November/December | 2019
Tower Update
Greetings and Happy Holidays from the Tower!

Alex Gall completed the initial qualification training and earned his CTO certificate for SLN on 11/6. He is now in the regular rotation and the tower will be fully staffed for a brief period.

Adam Cregg received an offer from the FAA and a list of facilities to choose from. I expect he’ll be leaving around the first part of the new year.

A Senate bill with bi-partisan support has been introduced and if passed and enacted into law, would help address short and long-term staffing challenges at FAA contract towers. The FAA currently has a mandatory retirement age of 56 and retired controllers face an annuity penalty until reaching age 62. The result is many of those retirees choose not to work for Federal Contract Towers. The proposed bill is similar to the exception that Congress provided FAA controllers who became ATC instructors. SLN has one employee that would benefit from the change.

Please keep the PIREPS coming so we can get the information disseminated to all.

Happy Flying!

Jay Hatchett
Air Traffic Manager
Salina (SLN) FCT
Busy Was the Buzz Word in 2019

Tim Unruh
December 2019

Jam-packed calendars and itineraries could make a case for space on the Salina Regional Airport and Airport Industrial Center’s 2019 promotional posters.

Every season this year has been abuzz with activity, putting more trucks and visitors on Centennial Road, and causing folks to notice prosperous activity in airspace above western Salina.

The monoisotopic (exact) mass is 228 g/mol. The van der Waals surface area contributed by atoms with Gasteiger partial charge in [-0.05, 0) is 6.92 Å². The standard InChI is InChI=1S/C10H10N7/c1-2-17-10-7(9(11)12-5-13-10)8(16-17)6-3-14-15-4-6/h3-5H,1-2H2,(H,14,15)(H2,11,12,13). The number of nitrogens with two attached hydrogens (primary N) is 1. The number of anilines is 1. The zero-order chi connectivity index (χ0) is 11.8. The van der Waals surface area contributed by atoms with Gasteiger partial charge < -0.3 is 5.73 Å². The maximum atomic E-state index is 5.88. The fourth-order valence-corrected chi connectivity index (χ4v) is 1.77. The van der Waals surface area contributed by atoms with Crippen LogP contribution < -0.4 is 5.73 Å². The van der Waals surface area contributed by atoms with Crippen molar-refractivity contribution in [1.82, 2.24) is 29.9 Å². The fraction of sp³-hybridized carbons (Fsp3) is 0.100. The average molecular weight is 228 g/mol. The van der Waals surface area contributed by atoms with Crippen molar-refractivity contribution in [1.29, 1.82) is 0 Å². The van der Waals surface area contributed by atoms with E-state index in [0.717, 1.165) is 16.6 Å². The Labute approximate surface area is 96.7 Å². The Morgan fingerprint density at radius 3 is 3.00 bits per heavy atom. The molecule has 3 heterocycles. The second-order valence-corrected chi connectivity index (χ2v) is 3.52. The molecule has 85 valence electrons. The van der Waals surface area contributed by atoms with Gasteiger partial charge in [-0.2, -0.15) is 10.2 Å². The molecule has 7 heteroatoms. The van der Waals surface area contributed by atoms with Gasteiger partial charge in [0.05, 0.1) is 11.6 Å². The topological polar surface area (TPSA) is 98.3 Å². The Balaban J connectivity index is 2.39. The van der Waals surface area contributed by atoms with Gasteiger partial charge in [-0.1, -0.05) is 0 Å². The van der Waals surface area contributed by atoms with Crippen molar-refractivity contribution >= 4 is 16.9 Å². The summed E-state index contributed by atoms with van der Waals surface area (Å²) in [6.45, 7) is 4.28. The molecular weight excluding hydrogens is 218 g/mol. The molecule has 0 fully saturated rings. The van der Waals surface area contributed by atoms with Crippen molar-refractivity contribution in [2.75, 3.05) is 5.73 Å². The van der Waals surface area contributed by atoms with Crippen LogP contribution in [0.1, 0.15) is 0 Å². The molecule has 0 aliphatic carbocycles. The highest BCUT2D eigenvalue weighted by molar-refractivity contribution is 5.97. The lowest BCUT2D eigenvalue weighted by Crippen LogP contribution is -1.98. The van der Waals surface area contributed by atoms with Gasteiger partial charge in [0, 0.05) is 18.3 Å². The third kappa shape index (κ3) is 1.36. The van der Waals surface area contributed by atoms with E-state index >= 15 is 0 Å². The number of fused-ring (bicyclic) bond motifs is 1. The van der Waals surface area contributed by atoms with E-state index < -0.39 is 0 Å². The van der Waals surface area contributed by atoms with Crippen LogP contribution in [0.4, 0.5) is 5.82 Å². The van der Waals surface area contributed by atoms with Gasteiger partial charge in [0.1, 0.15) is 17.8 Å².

There was also plenty of action on the tarmac, taxiways, and runways.

The agenda was jobs and payroll, and both were delivered as more tenants moved into Salina Airport Authority hangars and buildings, prompting promise for more growth in 2020.

Demand kept airport workers busy as inquiries found their way to airport authority offices.

2019 results were satisfying to Tim Rogers, SAA executive director.

“Since 1965 the Salina Airport and Airport Industrial Center has been a contributor to the economic vitality of Salina and Saline County. Businesses and Organizations located here account for over 6,000 employees and 14% of total Saline County employment.”

Progress came in bunches, thanks to a stellar team, and that impressed Kent Buer, chairman of the Salina Airport Authority, also president and CEO of First Bank Kansas.

“The word I point to is ‘growth.’ It’s been a really busy year,” he said. “A lot of things happened behind the scenes that are basically opportunities for 2020 and beyond.”

Major players in the development include the City of Salina, Saline County, Kansas State University Polytechnic Campus, Salina Area Chamber of Commerce and the Salina Community Economic Development Organization.

“The Salina Airport Authority isn’t doing this in a vacuum. It takes partnerships,” Buer said. “There are a lot of conversations and teamwork, and without it, some of these things aren’t gonna happen.”

Passengers flocked to M.J. Kennedy Air Terminal, loading United regional jets with passengers and luggage bound to and from Denver, Chicago and beyond. Success prompted discussions of adding flights and destinations. Total passengers through October reached 16,133with November and December yet to be added to the total.

Those numbers place a pleasant spotlight on the work of Gary Foss, owner of the ArkStar Group, Salina Airport Authority’s air service consultant.

“Gary is very good at working with Tim (Rogers), saying ‘Here are the options.’ Then they go to SkyWest and United and try to formulate what they can do at the Salina Regional Airport,” Chairman Buer said. “A lot of times, they plant seeds that take root. Gary’s been a great resource for us.”

Activities were many.